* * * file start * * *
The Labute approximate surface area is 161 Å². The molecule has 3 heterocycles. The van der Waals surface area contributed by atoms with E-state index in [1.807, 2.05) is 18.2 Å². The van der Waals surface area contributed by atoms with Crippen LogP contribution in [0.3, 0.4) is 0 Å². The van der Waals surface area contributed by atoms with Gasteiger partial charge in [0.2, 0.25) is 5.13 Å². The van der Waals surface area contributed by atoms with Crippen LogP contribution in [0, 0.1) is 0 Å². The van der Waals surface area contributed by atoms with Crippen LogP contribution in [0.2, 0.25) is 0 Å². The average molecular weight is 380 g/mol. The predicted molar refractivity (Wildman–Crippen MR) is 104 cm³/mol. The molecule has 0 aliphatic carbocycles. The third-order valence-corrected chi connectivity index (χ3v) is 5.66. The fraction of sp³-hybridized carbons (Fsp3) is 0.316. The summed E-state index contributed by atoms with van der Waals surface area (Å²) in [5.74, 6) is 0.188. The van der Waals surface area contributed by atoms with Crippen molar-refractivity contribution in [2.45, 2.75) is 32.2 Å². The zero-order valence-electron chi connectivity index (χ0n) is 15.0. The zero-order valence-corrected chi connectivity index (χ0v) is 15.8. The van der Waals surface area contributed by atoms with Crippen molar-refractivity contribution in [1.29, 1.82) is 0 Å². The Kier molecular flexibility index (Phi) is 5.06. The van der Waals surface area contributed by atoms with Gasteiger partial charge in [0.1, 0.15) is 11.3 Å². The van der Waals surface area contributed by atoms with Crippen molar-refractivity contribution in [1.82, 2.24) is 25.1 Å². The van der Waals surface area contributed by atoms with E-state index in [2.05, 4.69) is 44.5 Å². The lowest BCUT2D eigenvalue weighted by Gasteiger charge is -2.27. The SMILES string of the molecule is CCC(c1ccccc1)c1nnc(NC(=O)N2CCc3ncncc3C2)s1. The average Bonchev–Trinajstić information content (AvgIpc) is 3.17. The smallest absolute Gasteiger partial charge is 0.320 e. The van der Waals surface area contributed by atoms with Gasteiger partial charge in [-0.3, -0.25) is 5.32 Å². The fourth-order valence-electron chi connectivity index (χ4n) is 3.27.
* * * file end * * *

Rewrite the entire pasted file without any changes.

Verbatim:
The Labute approximate surface area is 161 Å². The molecule has 3 heterocycles. The van der Waals surface area contributed by atoms with E-state index in [1.807, 2.05) is 18.2 Å². The van der Waals surface area contributed by atoms with Crippen LogP contribution in [0.3, 0.4) is 0 Å². The van der Waals surface area contributed by atoms with Gasteiger partial charge in [0.2, 0.25) is 5.13 Å². The van der Waals surface area contributed by atoms with Crippen LogP contribution in [0, 0.1) is 0 Å². The van der Waals surface area contributed by atoms with Crippen LogP contribution in [0.2, 0.25) is 0 Å². The average molecular weight is 380 g/mol. The predicted molar refractivity (Wildman–Crippen MR) is 104 cm³/mol. The molecule has 0 aliphatic carbocycles. The third-order valence-corrected chi connectivity index (χ3v) is 5.66. The fraction of sp³-hybridized carbons (Fsp3) is 0.316. The summed E-state index contributed by atoms with van der Waals surface area (Å²) in [5.74, 6) is 0.188. The van der Waals surface area contributed by atoms with Crippen molar-refractivity contribution in [2.45, 2.75) is 32.2 Å². The zero-order valence-electron chi connectivity index (χ0n) is 15.0. The zero-order valence-corrected chi connectivity index (χ0v) is 15.8. The van der Waals surface area contributed by atoms with Crippen molar-refractivity contribution in [1.29, 1.82) is 0 Å². The Kier molecular flexibility index (Phi) is 5.06. The van der Waals surface area contributed by atoms with Gasteiger partial charge in [0.1, 0.15) is 11.3 Å². The van der Waals surface area contributed by atoms with Crippen molar-refractivity contribution in [1.82, 2.24) is 25.1 Å². The van der Waals surface area contributed by atoms with E-state index in [2.05, 4.69) is 44.5 Å². The lowest BCUT2D eigenvalue weighted by Gasteiger charge is -2.27. The SMILES string of the molecule is CCC(c1ccccc1)c1nnc(NC(=O)N2CCc3ncncc3C2)s1. The average Bonchev–Trinajstić information content (AvgIpc) is 3.17. The smallest absolute Gasteiger partial charge is 0.320 e. The van der Waals surface area contributed by atoms with Gasteiger partial charge in [-0.3, -0.25) is 5.32 Å². The fourth-order valence-electron chi connectivity index (χ4n) is 3.27.